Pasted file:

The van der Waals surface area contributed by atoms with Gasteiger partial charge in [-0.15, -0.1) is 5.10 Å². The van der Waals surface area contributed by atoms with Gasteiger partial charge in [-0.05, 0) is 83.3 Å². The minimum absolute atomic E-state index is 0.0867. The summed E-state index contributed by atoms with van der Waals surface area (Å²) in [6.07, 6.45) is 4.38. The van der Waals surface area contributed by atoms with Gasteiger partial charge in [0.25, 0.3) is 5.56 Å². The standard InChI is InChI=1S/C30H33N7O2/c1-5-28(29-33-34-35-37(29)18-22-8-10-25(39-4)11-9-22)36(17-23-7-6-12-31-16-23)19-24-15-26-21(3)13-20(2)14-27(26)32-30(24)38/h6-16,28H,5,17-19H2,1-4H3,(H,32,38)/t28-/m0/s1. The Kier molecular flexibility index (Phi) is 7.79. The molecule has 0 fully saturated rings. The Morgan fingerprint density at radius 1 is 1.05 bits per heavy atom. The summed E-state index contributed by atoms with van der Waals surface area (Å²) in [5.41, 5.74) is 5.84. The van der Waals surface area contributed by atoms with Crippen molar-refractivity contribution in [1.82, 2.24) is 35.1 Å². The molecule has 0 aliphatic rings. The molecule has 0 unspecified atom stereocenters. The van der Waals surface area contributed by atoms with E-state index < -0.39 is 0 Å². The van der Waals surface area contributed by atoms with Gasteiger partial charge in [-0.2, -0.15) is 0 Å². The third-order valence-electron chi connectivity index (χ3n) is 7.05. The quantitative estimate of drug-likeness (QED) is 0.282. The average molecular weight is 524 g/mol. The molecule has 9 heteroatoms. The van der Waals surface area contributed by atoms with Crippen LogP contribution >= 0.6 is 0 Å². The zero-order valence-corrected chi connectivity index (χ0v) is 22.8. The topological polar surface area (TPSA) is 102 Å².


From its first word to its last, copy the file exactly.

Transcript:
The van der Waals surface area contributed by atoms with Gasteiger partial charge in [-0.15, -0.1) is 5.10 Å². The van der Waals surface area contributed by atoms with Gasteiger partial charge in [-0.05, 0) is 83.3 Å². The minimum absolute atomic E-state index is 0.0867. The summed E-state index contributed by atoms with van der Waals surface area (Å²) in [6.07, 6.45) is 4.38. The van der Waals surface area contributed by atoms with Gasteiger partial charge in [0.25, 0.3) is 5.56 Å². The standard InChI is InChI=1S/C30H33N7O2/c1-5-28(29-33-34-35-37(29)18-22-8-10-25(39-4)11-9-22)36(17-23-7-6-12-31-16-23)19-24-15-26-21(3)13-20(2)14-27(26)32-30(24)38/h6-16,28H,5,17-19H2,1-4H3,(H,32,38)/t28-/m0/s1. The Kier molecular flexibility index (Phi) is 7.79. The molecule has 0 fully saturated rings. The Morgan fingerprint density at radius 1 is 1.05 bits per heavy atom. The summed E-state index contributed by atoms with van der Waals surface area (Å²) in [5.41, 5.74) is 5.84. The van der Waals surface area contributed by atoms with Crippen molar-refractivity contribution in [1.82, 2.24) is 35.1 Å². The molecule has 0 aliphatic rings. The molecule has 0 unspecified atom stereocenters. The van der Waals surface area contributed by atoms with E-state index < -0.39 is 0 Å². The van der Waals surface area contributed by atoms with Gasteiger partial charge in [-0.2, -0.15) is 0 Å². The third-order valence-electron chi connectivity index (χ3n) is 7.05. The quantitative estimate of drug-likeness (QED) is 0.282. The average molecular weight is 524 g/mol. The molecule has 9 heteroatoms. The van der Waals surface area contributed by atoms with Crippen LogP contribution >= 0.6 is 0 Å². The zero-order valence-corrected chi connectivity index (χ0v) is 22.8. The topological polar surface area (TPSA) is 102 Å².